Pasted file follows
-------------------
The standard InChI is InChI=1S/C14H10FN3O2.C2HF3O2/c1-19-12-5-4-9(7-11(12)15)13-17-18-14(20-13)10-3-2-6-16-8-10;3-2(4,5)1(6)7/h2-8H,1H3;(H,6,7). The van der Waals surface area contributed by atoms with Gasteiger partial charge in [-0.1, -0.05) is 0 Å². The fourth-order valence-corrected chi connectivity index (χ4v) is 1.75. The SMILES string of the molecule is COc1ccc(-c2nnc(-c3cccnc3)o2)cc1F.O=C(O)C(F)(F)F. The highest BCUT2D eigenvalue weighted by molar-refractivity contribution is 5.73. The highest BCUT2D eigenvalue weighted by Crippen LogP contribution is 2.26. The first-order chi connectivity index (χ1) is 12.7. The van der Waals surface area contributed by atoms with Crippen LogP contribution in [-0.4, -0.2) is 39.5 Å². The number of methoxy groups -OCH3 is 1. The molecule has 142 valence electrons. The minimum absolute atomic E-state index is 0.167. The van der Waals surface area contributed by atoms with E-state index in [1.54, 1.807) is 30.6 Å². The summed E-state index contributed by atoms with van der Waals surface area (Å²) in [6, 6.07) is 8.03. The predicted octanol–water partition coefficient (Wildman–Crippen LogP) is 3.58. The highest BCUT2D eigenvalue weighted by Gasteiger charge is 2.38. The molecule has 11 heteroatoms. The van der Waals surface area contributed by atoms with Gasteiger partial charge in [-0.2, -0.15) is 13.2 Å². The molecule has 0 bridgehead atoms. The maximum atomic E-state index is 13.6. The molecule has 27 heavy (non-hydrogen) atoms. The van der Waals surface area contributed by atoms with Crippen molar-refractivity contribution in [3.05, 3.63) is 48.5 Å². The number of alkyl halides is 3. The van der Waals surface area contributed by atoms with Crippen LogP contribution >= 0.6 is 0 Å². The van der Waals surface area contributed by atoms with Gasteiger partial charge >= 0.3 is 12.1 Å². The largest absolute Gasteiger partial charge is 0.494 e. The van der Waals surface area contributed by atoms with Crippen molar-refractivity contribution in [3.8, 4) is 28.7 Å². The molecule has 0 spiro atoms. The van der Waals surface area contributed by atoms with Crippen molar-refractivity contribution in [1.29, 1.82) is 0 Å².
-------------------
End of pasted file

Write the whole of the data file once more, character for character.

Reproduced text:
The standard InChI is InChI=1S/C14H10FN3O2.C2HF3O2/c1-19-12-5-4-9(7-11(12)15)13-17-18-14(20-13)10-3-2-6-16-8-10;3-2(4,5)1(6)7/h2-8H,1H3;(H,6,7). The van der Waals surface area contributed by atoms with Gasteiger partial charge in [-0.1, -0.05) is 0 Å². The fourth-order valence-corrected chi connectivity index (χ4v) is 1.75. The SMILES string of the molecule is COc1ccc(-c2nnc(-c3cccnc3)o2)cc1F.O=C(O)C(F)(F)F. The highest BCUT2D eigenvalue weighted by molar-refractivity contribution is 5.73. The highest BCUT2D eigenvalue weighted by Crippen LogP contribution is 2.26. The first-order chi connectivity index (χ1) is 12.7. The van der Waals surface area contributed by atoms with Crippen LogP contribution in [-0.4, -0.2) is 39.5 Å². The number of methoxy groups -OCH3 is 1. The molecule has 142 valence electrons. The minimum absolute atomic E-state index is 0.167. The van der Waals surface area contributed by atoms with E-state index in [1.54, 1.807) is 30.6 Å². The summed E-state index contributed by atoms with van der Waals surface area (Å²) in [6, 6.07) is 8.03. The predicted octanol–water partition coefficient (Wildman–Crippen LogP) is 3.58. The highest BCUT2D eigenvalue weighted by Gasteiger charge is 2.38. The molecule has 11 heteroatoms. The van der Waals surface area contributed by atoms with Gasteiger partial charge in [-0.2, -0.15) is 13.2 Å². The molecule has 0 bridgehead atoms. The maximum atomic E-state index is 13.6. The molecule has 27 heavy (non-hydrogen) atoms. The van der Waals surface area contributed by atoms with Crippen molar-refractivity contribution in [3.05, 3.63) is 48.5 Å². The number of alkyl halides is 3. The van der Waals surface area contributed by atoms with Crippen LogP contribution >= 0.6 is 0 Å². The van der Waals surface area contributed by atoms with Gasteiger partial charge >= 0.3 is 12.1 Å². The largest absolute Gasteiger partial charge is 0.494 e. The van der Waals surface area contributed by atoms with Crippen molar-refractivity contribution in [3.8, 4) is 28.7 Å². The molecule has 0 spiro atoms. The van der Waals surface area contributed by atoms with Crippen molar-refractivity contribution in [1.29, 1.82) is 0 Å².